917 F2d 567 United States v. Morris
917 F.2d 567
UNITED STATES of America, Plaintiff-Appellee
James MORRIS, Defendant-Appellant
NOTICE: Ninth Circuit Rule 36-3 provides that dispositions other than opinions or orders designated for publication are not precedential and should not be cited except when relevant under the doctrines of law of the case, res judicata, or collateral estoppel.
United States Court of Appeals, Ninth Circuit.
Submitted Oct. 2, 1990.*
Decided Nov. 2, 1990.
Before ALARCON, WILLIAM A. NORRIS, Circuit Judges and CALLISTER, District Judge.
Appellant James Morris appeals from the judgment of conviction for conspiracy to possess with intent to distribute cocaine and heroin. Morris was found guilty by the jury on all five counts. His codefendant Dan Guiton was acquitted.
Morris raises three arguments on appeal:
1. The trial court's in limine ruling that would have permitted the government to elicit information from Jerry Kiser concerning his motives for testifying, should the defense cross-examine him concerning payments he received from the Drug Enforcement Administration (DEA), impaired defense counsel's attempt to impeach and cross-examine that witness.
2. The government failed to prove the required element of agreement between parties for the charge of conspiracy because the jury acquitted codefendant Guiton.
3. The district court should have granted Morris' motions for new trial or acquittal because the government's discovery violations substantially prejudiced the defense.
I. Limitation on the Scope of Cross-examination
Prior to trial Morris filed a motion in limine requesting the court to suppress evidence that he was connected with the "Crips" gang and that Kiser was motivated to assist the government based on his belief that Morris was connected with his daughter's death. At the hearing on the motion in limine the court agreed to permit defense counsel to conduct a voir dire examination of Kiser outside the presence of the jury before ruling. After hearing Kiser's testimony, the court ruled that if the defense decided to cross-examine Kiser concerning his motive for testifying, the government would be allowed to attempt to rehabilitate the witness by inquiring into his motivation for testifying as a government witness. The defense then advised the court that it would not question Kiser regarding his motives for testifying because of the court's ruling on the motion in limine.
Morris argues that the court's ruling violated his sixth amendment right to confrontation and cross-examination of hostile witnesses. He contends that he was precluded from introducing evidence that Kiser received payments from the government for the information he provided because of the inflammatory nature of the evidence the government indicated that it would introduce on redirect examination.
A trial court's limitation on the scope of cross-examination is reviewed for abuse of discretion. United States v. Whitworth, 856 F.2d 1268, 1283 (9th Cir.1988), cert. denied, 109 S.Ct. 1541 (1989). The district court did not abuse its discretion in ruling that the government would be permitted to attempt to rehabilitate Kiser by inquiring as to his motivation for assisting the government if the defense attempted to impeach the witness on this ground.
In United States v. Segall, 833 F.2d 144 (9th Cir.1987), we held that the district court did not abuse its discretion in allowing the government, on redirect examination, to question a witness for the purpose of correcting a false impression that had been created by the defense on cross-examination. Id. at 148. We based our decision on two grounds. First, defense counsel "opened the door" to the redirect testimony by introducing on cross-examination evidence that might have created a false impression. Id. Second, the redirect testimony was admissible to remove any prejudice that might have resulted from the cross-examination. Id.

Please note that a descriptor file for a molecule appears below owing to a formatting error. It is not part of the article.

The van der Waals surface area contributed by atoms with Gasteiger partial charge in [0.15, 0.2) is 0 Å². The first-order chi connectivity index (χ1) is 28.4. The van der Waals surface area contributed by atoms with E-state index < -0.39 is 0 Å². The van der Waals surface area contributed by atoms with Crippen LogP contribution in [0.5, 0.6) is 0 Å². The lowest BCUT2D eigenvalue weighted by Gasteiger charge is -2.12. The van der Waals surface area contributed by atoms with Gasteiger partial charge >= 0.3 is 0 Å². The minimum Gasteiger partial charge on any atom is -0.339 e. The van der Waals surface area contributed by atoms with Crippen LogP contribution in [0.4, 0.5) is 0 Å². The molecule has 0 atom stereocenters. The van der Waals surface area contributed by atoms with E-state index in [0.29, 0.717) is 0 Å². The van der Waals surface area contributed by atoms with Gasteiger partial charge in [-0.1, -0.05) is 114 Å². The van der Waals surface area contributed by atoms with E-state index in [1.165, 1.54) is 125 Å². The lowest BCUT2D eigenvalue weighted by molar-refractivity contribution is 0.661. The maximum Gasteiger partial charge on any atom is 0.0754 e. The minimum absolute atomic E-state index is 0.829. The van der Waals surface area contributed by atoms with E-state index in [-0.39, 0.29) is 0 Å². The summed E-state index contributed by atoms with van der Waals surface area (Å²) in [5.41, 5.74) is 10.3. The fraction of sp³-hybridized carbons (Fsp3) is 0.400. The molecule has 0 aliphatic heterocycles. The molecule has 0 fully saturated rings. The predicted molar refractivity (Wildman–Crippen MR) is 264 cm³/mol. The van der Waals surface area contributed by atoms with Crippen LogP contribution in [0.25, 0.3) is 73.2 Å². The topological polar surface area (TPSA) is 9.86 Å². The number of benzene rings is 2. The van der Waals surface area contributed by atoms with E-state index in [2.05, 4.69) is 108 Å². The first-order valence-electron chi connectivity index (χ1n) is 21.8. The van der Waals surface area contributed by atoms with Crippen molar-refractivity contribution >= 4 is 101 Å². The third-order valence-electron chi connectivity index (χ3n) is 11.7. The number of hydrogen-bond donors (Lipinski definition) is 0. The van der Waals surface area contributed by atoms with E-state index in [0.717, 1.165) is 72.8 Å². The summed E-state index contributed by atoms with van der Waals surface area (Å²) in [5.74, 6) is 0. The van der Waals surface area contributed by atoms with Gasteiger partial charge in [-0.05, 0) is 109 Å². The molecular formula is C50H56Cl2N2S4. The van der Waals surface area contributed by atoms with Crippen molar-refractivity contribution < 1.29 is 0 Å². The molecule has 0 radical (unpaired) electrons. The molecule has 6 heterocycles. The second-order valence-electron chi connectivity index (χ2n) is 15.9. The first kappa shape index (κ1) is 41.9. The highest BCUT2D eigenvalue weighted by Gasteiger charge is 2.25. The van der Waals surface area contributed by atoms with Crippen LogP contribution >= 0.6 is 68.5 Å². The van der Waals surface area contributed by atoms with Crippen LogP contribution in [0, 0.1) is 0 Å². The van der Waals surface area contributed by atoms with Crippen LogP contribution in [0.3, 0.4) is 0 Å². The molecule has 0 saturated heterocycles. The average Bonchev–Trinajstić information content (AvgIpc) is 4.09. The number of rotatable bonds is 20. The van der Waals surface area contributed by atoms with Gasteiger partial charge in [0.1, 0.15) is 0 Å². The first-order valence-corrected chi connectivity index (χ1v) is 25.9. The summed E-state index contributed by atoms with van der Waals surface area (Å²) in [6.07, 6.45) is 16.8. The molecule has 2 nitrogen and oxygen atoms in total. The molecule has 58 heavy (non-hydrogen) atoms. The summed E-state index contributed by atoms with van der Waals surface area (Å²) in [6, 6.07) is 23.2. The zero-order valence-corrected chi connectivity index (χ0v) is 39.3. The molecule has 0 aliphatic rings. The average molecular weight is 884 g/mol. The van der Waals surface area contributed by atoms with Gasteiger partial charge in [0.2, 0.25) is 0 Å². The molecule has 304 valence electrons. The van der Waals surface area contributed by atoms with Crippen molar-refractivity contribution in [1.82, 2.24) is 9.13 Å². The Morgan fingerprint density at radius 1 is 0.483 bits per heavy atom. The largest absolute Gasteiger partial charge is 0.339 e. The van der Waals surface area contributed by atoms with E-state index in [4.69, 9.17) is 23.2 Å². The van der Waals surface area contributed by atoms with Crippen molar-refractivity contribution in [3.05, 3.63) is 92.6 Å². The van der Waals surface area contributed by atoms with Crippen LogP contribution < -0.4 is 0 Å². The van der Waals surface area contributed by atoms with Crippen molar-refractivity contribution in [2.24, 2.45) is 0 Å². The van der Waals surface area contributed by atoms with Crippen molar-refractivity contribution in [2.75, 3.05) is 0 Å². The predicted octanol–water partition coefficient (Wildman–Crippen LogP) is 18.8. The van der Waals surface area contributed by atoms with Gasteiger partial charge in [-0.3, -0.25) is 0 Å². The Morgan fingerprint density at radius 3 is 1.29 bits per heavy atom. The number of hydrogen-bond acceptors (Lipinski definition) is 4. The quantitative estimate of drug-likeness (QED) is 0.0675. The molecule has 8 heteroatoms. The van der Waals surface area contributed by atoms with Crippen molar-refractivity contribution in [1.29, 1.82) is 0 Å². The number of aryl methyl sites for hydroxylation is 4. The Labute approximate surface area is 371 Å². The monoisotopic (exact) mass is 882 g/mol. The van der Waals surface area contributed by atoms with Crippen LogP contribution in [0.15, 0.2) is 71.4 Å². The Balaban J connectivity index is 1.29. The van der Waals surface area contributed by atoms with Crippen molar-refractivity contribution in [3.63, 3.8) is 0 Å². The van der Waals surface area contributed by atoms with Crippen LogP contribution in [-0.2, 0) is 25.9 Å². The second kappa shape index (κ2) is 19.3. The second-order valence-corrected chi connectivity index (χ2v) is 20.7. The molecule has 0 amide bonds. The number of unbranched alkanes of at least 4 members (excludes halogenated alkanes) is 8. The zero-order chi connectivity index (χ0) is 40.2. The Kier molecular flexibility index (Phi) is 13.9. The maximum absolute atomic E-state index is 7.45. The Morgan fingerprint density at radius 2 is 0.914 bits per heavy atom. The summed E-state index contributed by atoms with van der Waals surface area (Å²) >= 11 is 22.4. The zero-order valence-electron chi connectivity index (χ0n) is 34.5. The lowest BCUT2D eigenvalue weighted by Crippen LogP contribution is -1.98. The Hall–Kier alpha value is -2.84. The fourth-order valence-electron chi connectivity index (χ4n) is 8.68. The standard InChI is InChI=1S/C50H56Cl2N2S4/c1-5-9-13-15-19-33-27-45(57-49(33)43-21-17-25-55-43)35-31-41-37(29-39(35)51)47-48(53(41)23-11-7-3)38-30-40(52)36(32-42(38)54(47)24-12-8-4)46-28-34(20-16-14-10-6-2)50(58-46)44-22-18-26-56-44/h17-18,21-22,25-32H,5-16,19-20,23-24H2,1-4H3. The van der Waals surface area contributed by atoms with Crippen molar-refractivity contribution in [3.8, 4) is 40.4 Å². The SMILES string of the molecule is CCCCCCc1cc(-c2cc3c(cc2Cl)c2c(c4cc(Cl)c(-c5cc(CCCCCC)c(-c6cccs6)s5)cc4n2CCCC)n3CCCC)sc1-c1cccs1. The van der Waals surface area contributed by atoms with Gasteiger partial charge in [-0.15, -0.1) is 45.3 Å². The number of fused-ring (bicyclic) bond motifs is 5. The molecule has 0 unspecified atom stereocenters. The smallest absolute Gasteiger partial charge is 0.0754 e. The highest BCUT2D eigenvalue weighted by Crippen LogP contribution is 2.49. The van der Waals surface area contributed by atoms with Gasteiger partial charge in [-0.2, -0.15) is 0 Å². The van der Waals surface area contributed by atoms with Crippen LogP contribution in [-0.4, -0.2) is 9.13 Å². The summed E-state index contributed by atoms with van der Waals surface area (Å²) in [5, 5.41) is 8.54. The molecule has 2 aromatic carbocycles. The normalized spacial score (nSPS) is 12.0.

Cross-examination of Kiser concerning receipt of payments for his information would have been relevant to show bias and to impeach his credibility. The court informed counsel that such cross-examination would be permitted. The district court did not abuse its discretion in ruling that cross-examination on this subject matter would open the door to questions directed at showing that the witness' true motivation for assistaing the government was his belief that Morris was involved in the death of Kiser's daughter, not the payments received from the government.
Morris argues further that if evidence of the death of Kiser's daughter was relevant, it was inadmissible because its prejudicial effect would have outweighed its probative value. He contends that the introduction of Kiser's testimony regarding his daughter's death was inadmissible under Rule 403 of the Federal Rules of Evidence because it would have evoked an emotional response from the jury, and would have had an adverse impact on its deliberations.
We were presented with a similar argument in United States v. Parr-Pla, 549 F.2d 660 (9th Cir.1977), cert. denied, 431 U.S. 972 (1977). In Parr-Pla we held that the district court did not abuse its discretion in allowing the prosecution to elicit evidence on redirect examination that disclosed that defendant had been convicted of murder. Parr-Pla, 549 F.2d at 663. "[Defendant's] counsel, by inquiring on cross-examination of [defendant's] girlfriend whether she knew [defendant] was on probation, opened the door to the disclosure on redirect examination of the fact that [defendant] had been convicted of murder." Id.
As discussed above, the evidence of the death of Kiser's daughter would have been highly relevant to the issue of his motive in testifying. The probative value of Kiser's explanation of his true motivation for testifying would not have been substantially outweighed by its prejudicial effect. It would have assisted the jury in weighing his credibility. The jury might well have concluded that he was not credible because his motive to avenge his daughter's death might have caused him to testify falsely against the accused. The district court did not abuse its discretion in ruling that the government would be entitled to elicit information regarding Kiser's motive to testify if defense counsel opened the door on cross-examination.
II. Sufficiency of Evidence to Support the Conspiracy Charge
Morris argues that the district court erred in denying his motion for the entry of a judgment of acquittal, or, alternatively for a new trial, because the government failed to prove the existence of two or more conspirators, a requisite element for the crime of conspiracy. He contends that the government failed to prove an essential element of the crime of conspiracy, i.e. the existence of an agreement between two or more individuals, because his codefendant was acquitted.